The Best Clarinet Fingerings for F# and Eb by Dr. Michael Dean “ClarinetMike”
Below I discuss two common fingerings that should be taught to beginning (and all) clarinetists.
First space F#/Gb. Beginners are often taught to play this note in a chromatic scale with thumb and right bottom 2 side (trill) keys. I strongly suggest that teachers teach the standard fingering of left hand index finger instead. Have students use it all the time, even in the chromatic scale. In actual music it almost always is the preferred fingering for F#/Gb. Learning to “flip” between thumb F and index F# is an important technique for all clarinetists.
I was taught to introduce alternate fingerings early and often – and I agree. However, I would make it clear to the students that the basic (or guide) fingering for F# is index finger. FYI, legendary clarinet performer/teacher, Robert Marcellus, said in an interview, “…the two side trill keys are not chromatic ‘F#’ like a lot of people play. The chromatic of “F#” is just the index finger in the left hand.”
[However, if for some reason you simply MUST teach trill key F# in a chromatic scale, I plead with you to make sure your students also know regular index finger F#. I’ve seen far too many clarinet students use trill key F# all the time as their basic fingering – I suspect their beginning clarinet teachers never taught the standard fingering to them. Further, the inadequate preparation of beginning clarinet teachers is an important topic for another day!]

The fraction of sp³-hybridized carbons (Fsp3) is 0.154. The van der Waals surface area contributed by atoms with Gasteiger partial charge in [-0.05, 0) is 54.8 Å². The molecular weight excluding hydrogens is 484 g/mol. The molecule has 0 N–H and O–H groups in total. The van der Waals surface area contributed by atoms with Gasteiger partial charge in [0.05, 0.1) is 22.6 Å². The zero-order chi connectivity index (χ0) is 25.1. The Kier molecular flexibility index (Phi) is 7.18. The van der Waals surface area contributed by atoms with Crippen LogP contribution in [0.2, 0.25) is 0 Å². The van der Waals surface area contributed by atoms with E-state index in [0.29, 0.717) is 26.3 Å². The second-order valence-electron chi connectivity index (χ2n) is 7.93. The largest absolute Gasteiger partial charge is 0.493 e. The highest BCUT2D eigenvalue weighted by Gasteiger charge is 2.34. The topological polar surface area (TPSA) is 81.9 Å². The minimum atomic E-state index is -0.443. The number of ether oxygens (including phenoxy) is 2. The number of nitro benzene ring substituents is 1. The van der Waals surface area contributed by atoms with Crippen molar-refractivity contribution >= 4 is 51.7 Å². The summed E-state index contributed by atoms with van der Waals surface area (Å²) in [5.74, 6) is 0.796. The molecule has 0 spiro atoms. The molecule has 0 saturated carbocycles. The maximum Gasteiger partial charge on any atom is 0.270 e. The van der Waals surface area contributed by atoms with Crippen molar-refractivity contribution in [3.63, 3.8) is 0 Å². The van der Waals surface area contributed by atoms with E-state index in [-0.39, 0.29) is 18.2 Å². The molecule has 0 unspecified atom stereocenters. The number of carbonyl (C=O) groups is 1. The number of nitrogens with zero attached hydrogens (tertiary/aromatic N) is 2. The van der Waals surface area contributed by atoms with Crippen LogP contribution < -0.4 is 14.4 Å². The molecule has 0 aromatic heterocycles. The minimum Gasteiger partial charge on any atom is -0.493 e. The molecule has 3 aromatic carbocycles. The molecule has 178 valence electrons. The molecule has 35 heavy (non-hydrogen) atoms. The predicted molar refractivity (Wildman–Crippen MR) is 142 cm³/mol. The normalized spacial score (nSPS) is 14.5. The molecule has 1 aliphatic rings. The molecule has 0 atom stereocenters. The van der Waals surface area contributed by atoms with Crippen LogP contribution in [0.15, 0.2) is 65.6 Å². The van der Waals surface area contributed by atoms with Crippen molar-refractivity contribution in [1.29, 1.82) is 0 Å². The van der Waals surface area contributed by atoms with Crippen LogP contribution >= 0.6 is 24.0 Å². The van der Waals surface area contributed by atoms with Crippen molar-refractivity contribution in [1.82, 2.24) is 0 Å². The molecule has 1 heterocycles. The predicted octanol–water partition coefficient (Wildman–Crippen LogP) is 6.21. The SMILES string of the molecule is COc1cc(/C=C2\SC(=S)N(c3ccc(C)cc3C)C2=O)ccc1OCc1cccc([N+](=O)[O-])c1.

First line Eb/D# (also Bb/A# second space above the staff). Beginners are often taught to play this note with the left hand fork key (also called the “sliver” or “banana” key). Instead, teachers should teach the students to use the normal fingering of the top two fingers of left hand with right bottom side (trill) key. And, as above, I strongly suggest this fingering be used also in the chromatic scale. Again, this fingering is almost always the preferred fingering in actual music. Further, the left hand fork key is very difficult to use if a student’s fingers aren’t slender. FYI, one of my teachers told me a story about a famous clarinetist who disliked the left hand fork key so much he had it taken off the clarinet and its hole plugged up!
I want to restate that I think alternate fingerings should be introduced early and often. The more fingerings a clarinetist knows, the better he/she can solve technical problems in music. As John Wooden said, “Little Things Make Big Things Happen.”
NOTE: As mentioned offhandedly in another post, I eventually will be writing a series of “I DO NOT RECOMMEND” posts on questionable clarinet teaching and performing practices.